Web Only: the best of the blogs

The five must-read blogs from today, on the Budget date, Cameron in Vanity Fair, and a Lib Dem coali

1. Why did Brown leave the Budget so late?

The Orange Party says the reason it took Gordon Brown so long to announce the date of the Budget is that it also gives away the date of the election.

2. Hague attempts to woo Europe as Americans voice concerns

William Hague is insisting that a Tory government wouldn't "pick a fight" with Europe to offset US concern about the party's foreign policy, reports Left Foot Forward's Shamik Das.

3. PMQs -- The Speaker has the best line

John Bercow's put-down to an unruly Tory backbencher -- "Your heckling is as boring as it is boorish" -- was a classic, says the FT's Westminster blog.

4. David Cameron rejects "left or right" political labels

Andrew Sparrow picks out the highlights of Vanity Fair's profile of David Cameron, in which Ed Vaizey says the Tory leader is "much more conservative by nature than he acts".

5. Five reasons Nick Clegg should rule out a coalition now

The Lib Dem position in the event of a hung parliament has been the subject of much speculation. Stephen Tall at Liberal Democrat Voice puts forward the arguments in favour of an unambiguous statement that the party would not enter a coalition with either Labour or the Tories.

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Tory Brexiter Daniel Hannan: Leave campaign never promised "radical decline" in immigration

The voters might not agree...

BBC Newsnight on Twitter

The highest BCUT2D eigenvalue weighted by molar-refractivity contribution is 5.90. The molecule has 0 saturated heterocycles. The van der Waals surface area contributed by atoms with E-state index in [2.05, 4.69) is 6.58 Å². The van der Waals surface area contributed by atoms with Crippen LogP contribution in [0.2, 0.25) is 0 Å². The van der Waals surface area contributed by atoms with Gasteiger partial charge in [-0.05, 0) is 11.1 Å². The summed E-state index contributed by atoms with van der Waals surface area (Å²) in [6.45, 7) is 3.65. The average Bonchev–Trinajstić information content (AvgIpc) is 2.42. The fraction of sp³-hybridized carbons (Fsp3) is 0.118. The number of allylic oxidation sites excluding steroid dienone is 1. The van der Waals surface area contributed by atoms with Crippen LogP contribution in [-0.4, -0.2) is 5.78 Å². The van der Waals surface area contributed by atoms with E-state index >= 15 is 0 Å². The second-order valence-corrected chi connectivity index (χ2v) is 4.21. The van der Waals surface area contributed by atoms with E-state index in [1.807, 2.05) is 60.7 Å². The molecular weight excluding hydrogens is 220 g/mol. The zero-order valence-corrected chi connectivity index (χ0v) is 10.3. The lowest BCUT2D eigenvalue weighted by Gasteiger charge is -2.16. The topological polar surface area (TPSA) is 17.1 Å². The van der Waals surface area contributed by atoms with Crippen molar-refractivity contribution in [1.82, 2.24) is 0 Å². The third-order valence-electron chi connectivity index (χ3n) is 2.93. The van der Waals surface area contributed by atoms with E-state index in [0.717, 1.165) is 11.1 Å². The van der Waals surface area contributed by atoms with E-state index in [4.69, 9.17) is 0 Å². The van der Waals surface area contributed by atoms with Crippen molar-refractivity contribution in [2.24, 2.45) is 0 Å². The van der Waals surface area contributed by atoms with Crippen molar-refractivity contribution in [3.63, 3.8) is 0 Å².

It was the Leave campaign's pledge to reduce EU immigration that won it the referendum. But Daniel Hannan struck a rather different tone on last night's Newsnight. "It means free movement of labour," the Conservative MEP said of the post-Brexit model he envisaged. An exasperated Evan Davis replied: “I’m sorry we’ve just been through three months of agony on the issue of immigration. The public have been led to believe that what they have voted for is an end to free movement." 

Hannan protested that EU migrants would lose "legal entitlements to live in other countries, to vote in other countries and to claim welfare and to have the same university tuition". But Davis wasn't backing down. "Why didn't you say this in the campaign? Why didn't you say in the campaign that you were wanting a scheme where we have free movement of labour? Come on, that's completely at odds with what the public think they have just voted for." 

Hannan concluded: "We never said there was going to be some radical decline ... we want a measure of control". Your Mole suspects many voters assumed otherwise. If immigration is barely changed, Hannan and others will soon be burned by the very fires they stoked. 

I'm a mole, innit.